Lancet. 1978; 2: 1141-1143
        • Lundquist M.
        • Olsson A.
        • Nissen E.
        • Norman M.
        Is it necessary to suture all lacerations after a vaginal delivery?.
        Birth. 2000; 27: 79-85
        • Steen M.
        • Cooper K.J.
        • Marchant P.
        • Griffiths-Jones M.
        • Walker J.
        A randomised controlled trial to compare the effectiveness of icepacks and epifoam with colling maternity gel pads at alleviating postnatal perineal pain.
        Midwifery. 2000; 16: 48-55
        • Steen M.
        • Marchant P.
        Aleviating perineal trauma: the APT Study.
        RCM Midwives Journal. 2001; 4: 256-259
        • Seaton S.M.
        • Reeves M.
        Oxycodone as a component of multimodal analgesia post-caesarean section in Australia and New Zealand.
        Journal of Pharmacy Practice and Research. 2009; 39: 104-108
        • Grol R.
        • Grimshaw J.
        From best evidence to best practice: effective implementation of change in patients’ care.
        Lancet. 2003; 362: 1225-1230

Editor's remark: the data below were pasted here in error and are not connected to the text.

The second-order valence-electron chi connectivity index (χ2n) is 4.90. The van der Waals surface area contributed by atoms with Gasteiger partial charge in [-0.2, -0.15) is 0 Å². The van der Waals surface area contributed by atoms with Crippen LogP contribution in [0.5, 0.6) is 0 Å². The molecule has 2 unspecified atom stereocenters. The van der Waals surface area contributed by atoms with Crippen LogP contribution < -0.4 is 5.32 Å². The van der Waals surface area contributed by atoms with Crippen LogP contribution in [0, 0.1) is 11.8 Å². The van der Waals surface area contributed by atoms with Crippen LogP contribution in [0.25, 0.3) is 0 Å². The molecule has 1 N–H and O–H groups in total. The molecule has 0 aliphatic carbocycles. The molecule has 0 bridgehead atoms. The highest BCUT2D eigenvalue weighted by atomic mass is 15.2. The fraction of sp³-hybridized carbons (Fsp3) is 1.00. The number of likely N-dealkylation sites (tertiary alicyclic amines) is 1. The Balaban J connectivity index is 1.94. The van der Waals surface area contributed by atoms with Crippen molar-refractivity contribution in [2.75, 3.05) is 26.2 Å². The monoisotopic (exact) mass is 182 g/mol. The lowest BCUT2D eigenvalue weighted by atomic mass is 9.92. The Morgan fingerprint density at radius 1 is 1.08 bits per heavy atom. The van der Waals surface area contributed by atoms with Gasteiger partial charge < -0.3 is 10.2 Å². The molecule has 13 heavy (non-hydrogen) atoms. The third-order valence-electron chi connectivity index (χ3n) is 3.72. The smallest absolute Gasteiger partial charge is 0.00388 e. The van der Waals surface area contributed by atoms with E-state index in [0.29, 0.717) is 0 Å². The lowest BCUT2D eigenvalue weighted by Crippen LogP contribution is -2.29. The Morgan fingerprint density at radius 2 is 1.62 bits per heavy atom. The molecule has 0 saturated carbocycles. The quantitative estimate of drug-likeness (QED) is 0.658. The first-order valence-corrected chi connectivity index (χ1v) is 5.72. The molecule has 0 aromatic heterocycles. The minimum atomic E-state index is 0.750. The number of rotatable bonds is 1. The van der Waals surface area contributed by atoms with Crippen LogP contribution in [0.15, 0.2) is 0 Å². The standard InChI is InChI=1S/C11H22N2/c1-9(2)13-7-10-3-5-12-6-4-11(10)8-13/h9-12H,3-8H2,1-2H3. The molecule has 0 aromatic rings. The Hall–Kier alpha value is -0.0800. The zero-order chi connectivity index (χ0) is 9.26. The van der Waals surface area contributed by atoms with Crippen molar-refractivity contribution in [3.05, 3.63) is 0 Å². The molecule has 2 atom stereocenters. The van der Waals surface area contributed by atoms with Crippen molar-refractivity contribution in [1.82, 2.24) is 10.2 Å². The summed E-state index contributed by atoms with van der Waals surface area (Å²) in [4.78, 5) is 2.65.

• Grol R.
        Successes and failures in the implementation of evidence-based guidelines for clinical practice.
        Medical Care. 2001; 39: 46-54
        • Schuster M.
        • McGlynn E.
        • Brook R.
        How good is the quality of health care in the United States?.
        Milbank Quarterly. 1998; 76: 517-563
        • Grol R.
        • Wensing M.
        What drives change? Barriers to and incentives for achieving evidence-based practice.
        Medical Journal of Australia. 2004; 180: S57-S60
        • Vazirani S.
        • Hays R.
        • Shapiro M.
        • Cowan M.
        Effect of a multidisciplinary intervention on communication and collaboration among physicians and nurses.
        American Journal of Critical Care. 2005; 14: 71-77
        • NHMRC
        Commonwealth of Australia National Guidance on Collaborative Maternity Care. NHMRC, Canberra2010